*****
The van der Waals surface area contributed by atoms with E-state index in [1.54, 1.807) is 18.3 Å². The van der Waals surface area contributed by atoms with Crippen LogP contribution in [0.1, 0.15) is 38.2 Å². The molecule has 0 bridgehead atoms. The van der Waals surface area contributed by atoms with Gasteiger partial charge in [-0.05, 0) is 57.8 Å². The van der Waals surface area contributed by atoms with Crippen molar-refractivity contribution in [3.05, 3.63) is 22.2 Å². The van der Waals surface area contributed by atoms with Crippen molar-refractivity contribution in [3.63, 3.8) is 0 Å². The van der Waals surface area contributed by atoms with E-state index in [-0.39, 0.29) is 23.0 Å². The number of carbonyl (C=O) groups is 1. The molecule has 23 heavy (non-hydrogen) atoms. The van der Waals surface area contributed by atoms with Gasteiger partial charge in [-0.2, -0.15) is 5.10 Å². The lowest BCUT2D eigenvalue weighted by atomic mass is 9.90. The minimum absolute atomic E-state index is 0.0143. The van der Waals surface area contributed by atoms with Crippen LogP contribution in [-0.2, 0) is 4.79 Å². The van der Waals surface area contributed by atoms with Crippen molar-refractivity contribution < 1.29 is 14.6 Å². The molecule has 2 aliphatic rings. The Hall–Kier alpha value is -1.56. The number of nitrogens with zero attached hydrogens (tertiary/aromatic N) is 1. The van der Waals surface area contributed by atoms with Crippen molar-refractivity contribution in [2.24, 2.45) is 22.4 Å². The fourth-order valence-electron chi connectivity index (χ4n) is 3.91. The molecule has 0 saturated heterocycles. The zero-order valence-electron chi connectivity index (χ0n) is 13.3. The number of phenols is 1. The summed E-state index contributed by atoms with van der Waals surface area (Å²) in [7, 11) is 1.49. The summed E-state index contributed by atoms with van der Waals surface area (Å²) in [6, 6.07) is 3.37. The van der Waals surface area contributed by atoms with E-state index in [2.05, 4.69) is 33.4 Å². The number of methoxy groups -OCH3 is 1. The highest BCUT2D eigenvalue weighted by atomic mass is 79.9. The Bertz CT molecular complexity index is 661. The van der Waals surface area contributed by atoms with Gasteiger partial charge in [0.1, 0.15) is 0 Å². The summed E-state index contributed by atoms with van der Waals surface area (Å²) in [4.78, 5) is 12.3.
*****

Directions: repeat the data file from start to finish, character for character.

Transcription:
The van der Waals surface area contributed by atoms with E-state index in [1.54, 1.807) is 18.3 Å². The van der Waals surface area contributed by atoms with Crippen LogP contribution in [0.1, 0.15) is 38.2 Å². The molecule has 0 bridgehead atoms. The van der Waals surface area contributed by atoms with Gasteiger partial charge in [-0.05, 0) is 57.8 Å². The van der Waals surface area contributed by atoms with Crippen molar-refractivity contribution in [3.05, 3.63) is 22.2 Å². The van der Waals surface area contributed by atoms with Crippen molar-refractivity contribution in [3.63, 3.8) is 0 Å². The van der Waals surface area contributed by atoms with E-state index in [-0.39, 0.29) is 23.0 Å². The number of carbonyl (C=O) groups is 1. The molecule has 23 heavy (non-hydrogen) atoms. The van der Waals surface area contributed by atoms with Gasteiger partial charge in [-0.2, -0.15) is 5.10 Å². The lowest BCUT2D eigenvalue weighted by atomic mass is 9.90. The minimum absolute atomic E-state index is 0.0143. The van der Waals surface area contributed by atoms with Crippen LogP contribution in [-0.2, 0) is 4.79 Å². The van der Waals surface area contributed by atoms with Crippen molar-refractivity contribution < 1.29 is 14.6 Å². The molecule has 2 aliphatic rings. The Hall–Kier alpha value is -1.56. The number of nitrogens with zero attached hydrogens (tertiary/aromatic N) is 1. The van der Waals surface area contributed by atoms with Crippen molar-refractivity contribution in [2.24, 2.45) is 22.4 Å². The fourth-order valence-electron chi connectivity index (χ4n) is 3.91. The molecule has 0 saturated heterocycles. The zero-order valence-electron chi connectivity index (χ0n) is 13.3. The number of phenols is 1. The summed E-state index contributed by atoms with van der Waals surface area (Å²) in [7, 11) is 1.49. The summed E-state index contributed by atoms with van der Waals surface area (Å²) in [6, 6.07) is 3.37. The van der Waals surface area contributed by atoms with E-state index in [2.05, 4.69) is 33.4 Å². The number of methoxy groups -OCH3 is 1. The highest BCUT2D eigenvalue weighted by atomic mass is 79.9. The Bertz CT molecular complexity index is 661. The van der Waals surface area contributed by atoms with Gasteiger partial charge in [0.1, 0.15) is 0 Å². The summed E-state index contributed by atoms with van der Waals surface area (Å²) in [4.78, 5) is 12.3.